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Effectiveness of initial treatment allocation based on expert opinion for prevention of rapid radiographic progression in daily practice of an early RA cohort
  1. Anne Durnez1,
  2. Geert Vanderschueren2,
  3. Luc Lateur2,
  4. René Westhovens1,
  5. Patrick Verschueren1
  1. 1Department of Rheumatology, University Hospitals Leuven, Leuven, Belgium
  2. 2Departments of Radiology, University Hospitals Leuven, Leuven, Belgium
  1. Correspondence to Professor Patrick Verschueren, Department of Rheumatology, University Hospital Leuven, Herestraat 49, B-3000 Leuven, Belgium; patrick.verschueren{at}uz.kuleuven.ac.be

Abstract

Objectives To evaluate expert treatment selection for early rheumatoid arthritis and to validate a prediction model for rapid radiographic progression (RRP) in daily practice.

Methods Patients received initial combination therapy with steroids (ICTS) or disease-modifying antirheumatic drug monotherapy (IMT) after informal evaluation of prognostic factors, followed by a tight control strategy. Changes in Sharp/van der Heijde score (total Sharp score (TSS)) of >5 units over 1 year (=RRP) were documented. The mean change in TSS and proportion with RRP were compared between groups. Based on the 28 swollen joint count, rheumatoid factor titre and C reactive protein/erythrocyte sedimentation rate, patients were placed in the ASPIRE prediction matrix, yielding a RRP risk. Numbers needed to treat (NNT) intensively to avoid one RRP after 1 year were calculated.

Results The mean change in TSS after 1 year and the proportion with RRP was lower in the ICTS group (n=37) than in the IMT group (n=43). The mean calculated risk of RRP was higher in patients with radiographic progression. The mean NNT intensively to prevent RRP was lower in the ICTS group than in the IMT group. The positive predictive value of NNT for RRP prevention was 12.6%, but the negative predictive value reached 100%.

Conclusion ICTS seems more effective in preventing RRP than IMT. The predictive matrix model could be helpful in preventing overtreatment in practice.

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Introduction

Combinations of disease-modifying antirheumatic drugs (DMARDs) with glucocorticoids or biological agents have shown superiority to DMARD monotherapy in patients with early rheumatoid arthritis (RA).1,,9 We have shown that step-down treatment, combining DMARDs and glucocorticoids, is feasible in daily practice.10 In this paper we present the 1-year radiographic data of our patient cohort.

The course of RA disease varies considerably between patients. Early treatment response is predictive for outcome.11 ,12 However, from baseline data, the individual disease course is not easily predicted.13 In a recent publication Vastesaeger et al14 described a prediction model for rapid radiographic progression (RRP) in early RA using data from the Active-Controlled Study of Patients Receiving Infliximab for Treatment of Rheumatoid Arthritis of Early Onset (ASPIRE) study.6 The selected risk factors were combined as trichotomous variables in a matrix with 27 cells, each corresponding to a certain probability of RRP after initial monotherapy or combination therapy. This matrix model remains to be validated in a population of patients with early RA in daily practice.

To date, initial treatment decisions in daily practice are essentially based on expert opinion. In the Leuven early RA clinic, treatment allocation is informally inspired by prognostic factors.10 In this study we investigate whether the application of a prediction model for radiographic progression, such as the ASPIRE matrix, would improve therapeutic decision-making.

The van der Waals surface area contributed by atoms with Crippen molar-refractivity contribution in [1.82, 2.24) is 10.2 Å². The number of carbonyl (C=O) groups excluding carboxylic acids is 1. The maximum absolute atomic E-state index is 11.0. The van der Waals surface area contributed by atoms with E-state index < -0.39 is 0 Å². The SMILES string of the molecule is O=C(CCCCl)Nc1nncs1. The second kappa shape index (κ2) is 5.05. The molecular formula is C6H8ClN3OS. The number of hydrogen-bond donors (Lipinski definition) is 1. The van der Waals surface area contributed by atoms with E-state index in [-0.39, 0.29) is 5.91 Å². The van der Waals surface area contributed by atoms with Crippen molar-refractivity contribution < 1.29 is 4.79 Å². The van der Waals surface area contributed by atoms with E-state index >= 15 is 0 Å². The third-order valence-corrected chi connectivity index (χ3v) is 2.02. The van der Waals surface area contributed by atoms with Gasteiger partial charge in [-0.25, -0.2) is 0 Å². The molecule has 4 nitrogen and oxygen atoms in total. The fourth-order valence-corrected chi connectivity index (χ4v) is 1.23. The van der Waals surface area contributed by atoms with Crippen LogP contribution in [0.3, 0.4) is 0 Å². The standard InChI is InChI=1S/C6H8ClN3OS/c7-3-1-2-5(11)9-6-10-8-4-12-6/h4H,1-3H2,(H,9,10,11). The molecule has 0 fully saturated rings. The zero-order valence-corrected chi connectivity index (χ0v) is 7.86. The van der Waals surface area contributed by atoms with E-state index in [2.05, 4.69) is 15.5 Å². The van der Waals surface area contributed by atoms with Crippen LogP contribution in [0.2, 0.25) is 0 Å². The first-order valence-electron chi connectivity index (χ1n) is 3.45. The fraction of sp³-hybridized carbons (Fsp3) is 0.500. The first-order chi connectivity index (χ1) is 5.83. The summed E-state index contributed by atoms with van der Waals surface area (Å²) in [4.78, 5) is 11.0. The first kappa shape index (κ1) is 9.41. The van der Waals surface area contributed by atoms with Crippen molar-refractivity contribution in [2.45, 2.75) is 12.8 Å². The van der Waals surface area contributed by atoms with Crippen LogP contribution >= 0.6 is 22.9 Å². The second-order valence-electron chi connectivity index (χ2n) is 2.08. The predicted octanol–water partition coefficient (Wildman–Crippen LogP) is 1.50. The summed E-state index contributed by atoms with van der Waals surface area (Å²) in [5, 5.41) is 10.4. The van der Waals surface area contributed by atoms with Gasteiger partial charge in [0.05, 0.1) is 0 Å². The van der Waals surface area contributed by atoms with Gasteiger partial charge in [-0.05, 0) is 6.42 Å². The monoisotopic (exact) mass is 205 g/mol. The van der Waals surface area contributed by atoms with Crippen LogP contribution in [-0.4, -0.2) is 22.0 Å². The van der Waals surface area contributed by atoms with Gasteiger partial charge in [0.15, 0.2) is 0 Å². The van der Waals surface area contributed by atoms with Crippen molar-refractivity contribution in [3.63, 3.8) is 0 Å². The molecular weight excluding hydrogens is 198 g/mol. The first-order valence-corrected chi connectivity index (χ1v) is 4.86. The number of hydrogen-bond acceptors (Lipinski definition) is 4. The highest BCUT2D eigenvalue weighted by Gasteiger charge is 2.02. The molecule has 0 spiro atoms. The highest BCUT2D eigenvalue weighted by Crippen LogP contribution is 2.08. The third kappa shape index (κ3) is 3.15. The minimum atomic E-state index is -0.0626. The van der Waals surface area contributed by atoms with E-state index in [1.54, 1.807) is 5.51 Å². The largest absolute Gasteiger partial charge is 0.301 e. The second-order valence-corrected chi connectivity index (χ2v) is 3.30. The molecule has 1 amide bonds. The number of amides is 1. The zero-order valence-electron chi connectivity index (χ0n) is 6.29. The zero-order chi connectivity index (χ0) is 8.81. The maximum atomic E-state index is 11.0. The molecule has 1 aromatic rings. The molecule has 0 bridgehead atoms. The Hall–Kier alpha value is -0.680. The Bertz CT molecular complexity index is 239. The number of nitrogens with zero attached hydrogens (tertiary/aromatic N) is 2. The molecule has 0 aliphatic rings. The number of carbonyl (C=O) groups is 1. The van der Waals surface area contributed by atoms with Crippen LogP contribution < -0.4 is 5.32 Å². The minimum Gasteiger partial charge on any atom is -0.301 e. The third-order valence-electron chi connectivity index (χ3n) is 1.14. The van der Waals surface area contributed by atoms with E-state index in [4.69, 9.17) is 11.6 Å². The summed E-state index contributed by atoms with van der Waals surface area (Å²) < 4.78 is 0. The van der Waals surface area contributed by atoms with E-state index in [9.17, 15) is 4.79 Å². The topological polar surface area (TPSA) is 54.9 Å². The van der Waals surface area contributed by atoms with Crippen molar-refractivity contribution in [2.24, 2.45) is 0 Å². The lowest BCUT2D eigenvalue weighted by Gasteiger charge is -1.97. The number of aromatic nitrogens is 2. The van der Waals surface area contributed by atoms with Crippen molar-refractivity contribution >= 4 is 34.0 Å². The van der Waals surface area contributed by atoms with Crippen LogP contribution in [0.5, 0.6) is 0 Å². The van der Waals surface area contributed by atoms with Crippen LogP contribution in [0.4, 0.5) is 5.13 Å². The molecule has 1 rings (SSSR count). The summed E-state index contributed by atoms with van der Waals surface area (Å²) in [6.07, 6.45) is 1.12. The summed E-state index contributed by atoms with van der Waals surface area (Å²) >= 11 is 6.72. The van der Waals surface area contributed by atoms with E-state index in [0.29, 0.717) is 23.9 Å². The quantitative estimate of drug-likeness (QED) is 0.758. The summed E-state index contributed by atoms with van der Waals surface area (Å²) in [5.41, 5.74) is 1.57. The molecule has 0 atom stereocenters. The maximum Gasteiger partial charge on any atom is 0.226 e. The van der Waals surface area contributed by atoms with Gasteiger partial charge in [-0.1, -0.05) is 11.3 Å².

Methods

Patients

Patients with DMARD-naive early RA were recruited at the Department of Rheumatology of the University Hospitals Leuven.10 All consecutive patients were included unless they participated in randomised controlled trials (RCTs).

Treatment allocation was free but inspired by the prognostic profile. Patients with rheumatoid factor (RF), anti-citrullinated protein antibodies (ACPA), erosions or active disease preferentially received initial DMARD combination therapy with steroids (ICTS) and the others received initial DMARD monotherapy (IMT). The ICTS group received a modified Combinatie Therapie bij Reumatoïde Artritis (COBRA) treatment.1 The IMT group started DMARD monotherapy. Patients were evaluated at least every 4 months and treatment adjustments were made whenever the target (disease activity score in 28 joints (DAS28) <3.2) was not reached, if feasible and desirable. The disease course of this population was previously published in part.10 ,12 ,15

Radiographic scoring

Radiographs of hands, wrists and feet were obtained at baseline and 1 year. Images were scored according to the modified Sharp/van der Heijde method.16 A total Sharp score (TSS) progression of ≥5 after 1 year was considered RRP. Mean change in TSS, erosion and joint space narrowing score were compared between the ICTS and IMT groups. The proportion of patients with RRP was compared between groups.

Predictive performance of the matrix model in the Leuven population

Patients were systematically placed in one of the 27 cells of the ASPIRE matrix depending on swollen joint count, RF, C reactive protein/erythrocyte sedimentation rate and therapeutic modality, yielding a RRP probability. The mean RRP probability associated with the expert's initial treatment choice was compared between patients with and without RRP. For each risk factor combination, numbers needed to treat (NNT) to avoid one case of RRP were calculated based on the difference between the probabilities associated with initial monotherapy or combination therapy. These NNT values were organised in an NNT matrix. The predictive performance of NNT for RRP was assessed by ROC curve analysis and the optimal NNT cut-off for RRP prevention was determined.

Results

Eighty patients were recruited from 2001 to 2007. The ICTS group (n=37) received a modified COBRA regimen (2 g sulfasalazine (SS) daily, 15 mg methotrexate (MTX) weekly and a step-down dosage of oral prednisolone) except in two cases where MTX was left out (pregnancy, interstitial lung disease). The IMT group (n=43) started monotherapy with MTX (60%), SS (33%), hydrochloroquine or azathioprine (7%). During follow-up, 65% of the IMT group received low-dose steroids at some point and 19% stepped up to a traditional DMARD combination. Baseline demographics and disease characteristics are summarised in table 1. Patients recruited in RCTs (n=20) during the same time period (PREMIER,5 n=1; CIERA,9 n=12; COMET,17 n=6; AGREE,7 n=1) and the ASPIRE population were added as a benchmark. Patients prescribed ICTS had a higher disease activity and more were ACPA-positive than in the IMT group. The RCT and ASPIRE population had a more severe disease profile.